I love the smell of x-ray radiation in the morning. Last night, Nora had an encounter with The Ceramic Bulldog that didn’t go so well for either party. She managed to lift the one-kilo ceramic atrocity above the floor and then drop it somehow upon her left ring finger, breaking the dog’s tail slightly. She cried for a bit, but then stopped and it was time for bed, so we all went to Cuba.
In the morning, her finger was enormously swollen, and she was pretty much crying nonstop “Mano, mano, mano, mano, mano!!!” It was decided that, just to be on the safe side, we would take her to the ER at the local hospital and get an x-ray to verify that nothing was broken, and that kisses really could “make it better”. At 8:00, we left home for the hospital. We arrived at 9:10, according to our car’s clock (I’d forgotten to set it back an hour for non-DST). The ER was immediately familiar to us, because it was where I took Marga at 2 AM on March 24, 2009, just 11 hours before she gave birth to Nora. With her usual charm, Nora refused to have the hospital bracelet placed on her, so her mother was her surrogate bracelet wearer.
We waited for 15 minutes before the doctor came in and looked at Nora’s hand. Every time anyone came within a meter of her (which was every time any doctor or nurse had to deal with her), Nora was screaming inconsolably. They tried to weigh her, to calculate her doses of painkiller, but we ended up having to subtract “Mommy + Nora” from “Mommy” to get her 10 kg weight.
Eventually the radiography technician arrived and told me that I was responsible for holding her still during the x-ray. She put a lead apron on me with a neck guard, and I had to hold Nora’s hand still on a plate. Apparently I was chosen because the radiation is less damaging to Nora’s chances of having a sibling if her father receives it than her mother. I dutifully held her hand (it took all my might) to the plate, and the technician lady ran from the room shouting, “Tira, tira!” (Shoot, shoot!) In the blink of an eye, we’d both been sufficiently irradiated.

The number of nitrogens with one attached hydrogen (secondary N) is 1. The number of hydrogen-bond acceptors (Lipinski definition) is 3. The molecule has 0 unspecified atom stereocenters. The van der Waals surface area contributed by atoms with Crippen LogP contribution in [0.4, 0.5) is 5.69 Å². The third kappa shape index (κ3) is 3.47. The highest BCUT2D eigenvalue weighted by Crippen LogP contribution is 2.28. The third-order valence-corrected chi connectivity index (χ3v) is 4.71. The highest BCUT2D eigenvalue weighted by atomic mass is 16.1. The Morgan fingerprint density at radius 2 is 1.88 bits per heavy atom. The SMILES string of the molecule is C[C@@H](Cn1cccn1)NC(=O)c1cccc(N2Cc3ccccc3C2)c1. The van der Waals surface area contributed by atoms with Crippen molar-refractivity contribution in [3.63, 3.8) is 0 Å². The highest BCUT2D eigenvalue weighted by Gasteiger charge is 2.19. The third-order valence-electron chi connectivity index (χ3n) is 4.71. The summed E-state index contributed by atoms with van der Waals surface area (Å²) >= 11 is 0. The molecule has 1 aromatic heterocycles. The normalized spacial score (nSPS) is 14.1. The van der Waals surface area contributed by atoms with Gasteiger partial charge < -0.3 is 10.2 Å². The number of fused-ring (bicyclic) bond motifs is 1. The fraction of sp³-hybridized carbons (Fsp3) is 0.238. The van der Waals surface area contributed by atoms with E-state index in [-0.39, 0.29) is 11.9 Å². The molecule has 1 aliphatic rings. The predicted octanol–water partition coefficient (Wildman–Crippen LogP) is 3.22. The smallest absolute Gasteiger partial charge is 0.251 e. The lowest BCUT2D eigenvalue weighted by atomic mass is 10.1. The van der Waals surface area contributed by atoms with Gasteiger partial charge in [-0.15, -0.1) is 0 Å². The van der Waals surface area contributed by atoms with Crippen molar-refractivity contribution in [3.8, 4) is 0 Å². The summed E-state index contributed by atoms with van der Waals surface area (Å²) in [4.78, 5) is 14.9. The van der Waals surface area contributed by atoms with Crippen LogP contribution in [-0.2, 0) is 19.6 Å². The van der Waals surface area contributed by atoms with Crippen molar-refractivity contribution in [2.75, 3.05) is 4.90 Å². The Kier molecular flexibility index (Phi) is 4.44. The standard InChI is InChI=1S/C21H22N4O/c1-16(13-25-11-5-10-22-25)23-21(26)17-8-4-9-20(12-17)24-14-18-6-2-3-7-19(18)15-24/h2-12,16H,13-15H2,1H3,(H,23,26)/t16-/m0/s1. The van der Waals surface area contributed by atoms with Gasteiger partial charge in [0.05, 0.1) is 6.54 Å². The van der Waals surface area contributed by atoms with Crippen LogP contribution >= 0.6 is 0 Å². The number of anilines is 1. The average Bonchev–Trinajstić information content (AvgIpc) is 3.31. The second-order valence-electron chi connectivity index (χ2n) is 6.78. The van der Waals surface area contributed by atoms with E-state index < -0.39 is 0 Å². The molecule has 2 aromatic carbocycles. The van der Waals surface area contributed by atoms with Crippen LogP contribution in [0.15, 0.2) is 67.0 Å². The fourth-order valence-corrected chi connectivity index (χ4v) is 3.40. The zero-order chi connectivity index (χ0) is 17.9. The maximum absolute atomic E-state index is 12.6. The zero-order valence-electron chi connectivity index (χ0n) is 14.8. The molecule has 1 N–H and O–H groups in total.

After another 20 minutes in our room, enough for Nora to completely soak her denim dress with water which she kept demanding out of boredom and then spitting out all over herself, the doctor came back in the room and pulled up Nora’s file on the computer in the room. He double clicked on her x-ray file and up popped the x-ray of her little hand and mine holding it down. He zoomed in and showed that, although her joints had not yet fully formed, the finger bones were still aligned properly in the damaged finger. This is what we’d come to the hospital to hear, and we felt reassured. He prescribed her some ibuprofen and sent us on our way.
By the time we’d arrived home, the ibuprofen that the nurse had given Nora (only 75% of which was spit back out) had started to take effect and the swelling was down. I took her for a walk and she promptly fell asleep.
Only once she was asleep was I able to take a non-blurry photo of her hand. The swelling was already down. Hint: It’s her ring finger that’s swollen!
In our hospital waiting room.
The dog, which we have disliked since inheriting it from the previous owners of our house and needed very little provocation to throw it way (frankly, I’d been disappointed in Nora’s inability to shatter it thus far), was disposed of on our way to the hospital, despite Nora’s melancholy “Doggy! Doggy! Doggy!” rantings.
May all her future visits to the emergency room go so well…